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Australian dinosaurs encased in opals | National Geographic

Australian dinosaurs encased in opals |  National Geographic

The bones of a small dinosaur that lived about 100 million years ago were examined using micro-computed tomography (CT) scans in Flinders University Experts, reported Scimex news portal. Australian researchers are confident that the information obtained during the tests will prove that the animal that was alive belonged to a previously unknown species.

Agate is mostly known as a precious stone, but it is practically a siliceous mineral in which there is water around the silica arranged in microscopic spheres, and only a special form of it, the noble opal, shows the characteristics that fluoresce in many colors. The remains of many ancient living things can turn into opal, and many people have probably already heard about opal wood, and such objects can also be found in our country, but the real homeland of opal is Australia. Here, the layers containing noble agate were created from sandstone and mudstone from the Cretaceous period, and due to their progress, they may also contain dinosaur bones, so the most famous of them is the Lightning Ridge in New South Wales, or the Coober Pedy deposit in South Australia, the latter has given Eric Pleosaurus Remnants, her bones completely turned into opal. However, this is not the only sterile reptile. Professor Paul Willis, who freed Eric’s remains from the rocks, can now use modern tools to access samples containing bones from opal miners.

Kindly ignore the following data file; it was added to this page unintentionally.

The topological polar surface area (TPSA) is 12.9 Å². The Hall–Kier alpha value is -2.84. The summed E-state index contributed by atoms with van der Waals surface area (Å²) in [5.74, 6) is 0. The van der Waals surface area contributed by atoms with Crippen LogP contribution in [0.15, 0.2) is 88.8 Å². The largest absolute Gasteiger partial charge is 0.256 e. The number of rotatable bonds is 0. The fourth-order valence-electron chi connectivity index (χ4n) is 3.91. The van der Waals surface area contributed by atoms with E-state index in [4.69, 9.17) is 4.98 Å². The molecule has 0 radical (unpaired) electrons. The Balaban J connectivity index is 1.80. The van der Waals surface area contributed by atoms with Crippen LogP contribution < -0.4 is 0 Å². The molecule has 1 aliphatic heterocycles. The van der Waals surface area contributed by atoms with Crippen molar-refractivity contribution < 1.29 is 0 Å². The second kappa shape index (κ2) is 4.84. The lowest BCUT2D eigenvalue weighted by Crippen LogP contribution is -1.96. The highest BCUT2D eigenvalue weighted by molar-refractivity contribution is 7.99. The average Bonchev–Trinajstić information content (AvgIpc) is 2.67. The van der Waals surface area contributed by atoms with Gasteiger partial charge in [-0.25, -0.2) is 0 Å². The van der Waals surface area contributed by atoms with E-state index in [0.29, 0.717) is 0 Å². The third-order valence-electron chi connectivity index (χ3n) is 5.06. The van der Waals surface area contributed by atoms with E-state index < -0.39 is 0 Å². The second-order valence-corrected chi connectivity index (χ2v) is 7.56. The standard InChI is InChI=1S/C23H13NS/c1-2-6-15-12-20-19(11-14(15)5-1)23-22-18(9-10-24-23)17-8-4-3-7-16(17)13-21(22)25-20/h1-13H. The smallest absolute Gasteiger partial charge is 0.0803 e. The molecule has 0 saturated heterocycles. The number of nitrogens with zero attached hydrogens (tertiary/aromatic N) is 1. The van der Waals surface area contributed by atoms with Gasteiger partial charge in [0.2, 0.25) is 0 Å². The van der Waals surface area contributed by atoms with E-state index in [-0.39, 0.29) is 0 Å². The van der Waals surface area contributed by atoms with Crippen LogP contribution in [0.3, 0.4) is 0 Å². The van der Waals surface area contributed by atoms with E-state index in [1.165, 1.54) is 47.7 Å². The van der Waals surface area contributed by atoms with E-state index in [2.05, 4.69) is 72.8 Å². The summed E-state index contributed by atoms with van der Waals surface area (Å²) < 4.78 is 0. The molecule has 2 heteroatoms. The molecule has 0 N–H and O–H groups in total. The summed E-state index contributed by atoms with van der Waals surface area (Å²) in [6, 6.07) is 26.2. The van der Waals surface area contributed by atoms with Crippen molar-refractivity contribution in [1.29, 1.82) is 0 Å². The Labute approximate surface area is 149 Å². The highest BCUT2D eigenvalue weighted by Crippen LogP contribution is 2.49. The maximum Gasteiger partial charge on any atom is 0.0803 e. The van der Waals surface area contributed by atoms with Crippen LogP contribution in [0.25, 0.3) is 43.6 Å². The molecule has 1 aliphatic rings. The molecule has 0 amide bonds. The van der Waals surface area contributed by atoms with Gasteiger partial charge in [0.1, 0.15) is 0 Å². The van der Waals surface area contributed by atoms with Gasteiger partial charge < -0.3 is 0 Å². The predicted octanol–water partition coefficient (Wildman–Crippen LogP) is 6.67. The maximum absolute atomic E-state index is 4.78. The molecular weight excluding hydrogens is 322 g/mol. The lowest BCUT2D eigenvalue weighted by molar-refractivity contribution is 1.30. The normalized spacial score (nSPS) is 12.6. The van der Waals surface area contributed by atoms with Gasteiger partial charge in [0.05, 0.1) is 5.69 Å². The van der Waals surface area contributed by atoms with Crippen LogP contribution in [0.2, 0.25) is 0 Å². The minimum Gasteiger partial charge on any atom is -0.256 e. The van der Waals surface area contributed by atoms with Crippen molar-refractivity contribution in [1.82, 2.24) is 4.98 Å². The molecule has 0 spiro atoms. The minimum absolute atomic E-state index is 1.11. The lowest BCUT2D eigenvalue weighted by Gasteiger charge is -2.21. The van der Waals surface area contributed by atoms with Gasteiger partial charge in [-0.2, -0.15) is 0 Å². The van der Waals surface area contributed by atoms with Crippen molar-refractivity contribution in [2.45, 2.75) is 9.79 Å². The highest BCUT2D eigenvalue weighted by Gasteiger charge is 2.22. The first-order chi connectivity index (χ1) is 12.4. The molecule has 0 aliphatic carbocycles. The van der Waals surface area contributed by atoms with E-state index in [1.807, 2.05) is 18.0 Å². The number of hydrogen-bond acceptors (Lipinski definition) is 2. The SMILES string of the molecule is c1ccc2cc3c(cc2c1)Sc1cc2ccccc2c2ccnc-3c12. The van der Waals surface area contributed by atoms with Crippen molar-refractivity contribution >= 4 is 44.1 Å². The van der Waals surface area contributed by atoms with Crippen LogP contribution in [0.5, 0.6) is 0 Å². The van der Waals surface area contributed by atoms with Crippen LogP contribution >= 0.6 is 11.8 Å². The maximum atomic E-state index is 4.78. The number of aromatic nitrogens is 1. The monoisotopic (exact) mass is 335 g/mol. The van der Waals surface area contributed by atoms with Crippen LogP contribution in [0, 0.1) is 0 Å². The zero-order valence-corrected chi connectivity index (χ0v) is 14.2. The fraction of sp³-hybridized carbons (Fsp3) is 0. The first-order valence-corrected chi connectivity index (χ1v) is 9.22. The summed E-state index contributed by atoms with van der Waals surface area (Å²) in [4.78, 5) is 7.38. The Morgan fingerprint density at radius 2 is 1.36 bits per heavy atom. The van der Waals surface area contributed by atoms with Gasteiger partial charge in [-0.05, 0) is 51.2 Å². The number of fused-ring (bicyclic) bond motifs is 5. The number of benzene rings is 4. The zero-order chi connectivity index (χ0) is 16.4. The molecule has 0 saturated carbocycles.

It is rare for a fossil to turn into noble opal, but in this case the remains of a plymenite (an ancient relative of the squid) met that fate. The fossil came from the Coober Pedy mines.

Source: Wikimedia Commons

Without physically breaking the rock, they can look at it with the help of tomography, and based on the resulting images, they can produce a perfect version of the bone enclosed in the rock and turn it into opal by 3D printing.

“We are using a CT scanner at Flinders University in Tonsley to examine the small pieces of rock that contain the bones of a small dinosaur,” the researcher said. The remains, which were the bones of a young grass, were received by researchers at Lightning Ridge opal miners in 2019 with the goal of the fossils surely serving Australian science. This time, opal means a stone of no value from the point of view of gem hunters, and not a noble opal, and this may also have been the luck of the connoisseurs.

Australian Opal Center Led by Willis Palaeo . pictures With the help of his staff, he documents the revelation of the secrets of the bones, after which, based on the remains, the animal is “resurrected” and presented to future generations. Based on CT scans so far, the bones appear to be in perfect condition, and experts have already begun 3D printing the most exciting pieces.

The examination will also greatly help in removing the stone around the bones. Paleontologists used to do this “blindly”, as no one knew what was hidden inside the stones, so there was always some risk of releasing the bones. However, with the examination, specialists obtain information similar to the surgeon undergoing a CT scan, so there is no longer any need to worry about irreparable damage to the fossil.

So far, only 20 percent of the stones that hide the remains have been surveyed, so if all the pieces end up being cut, it may be revealed if they’ve actually found a new species.

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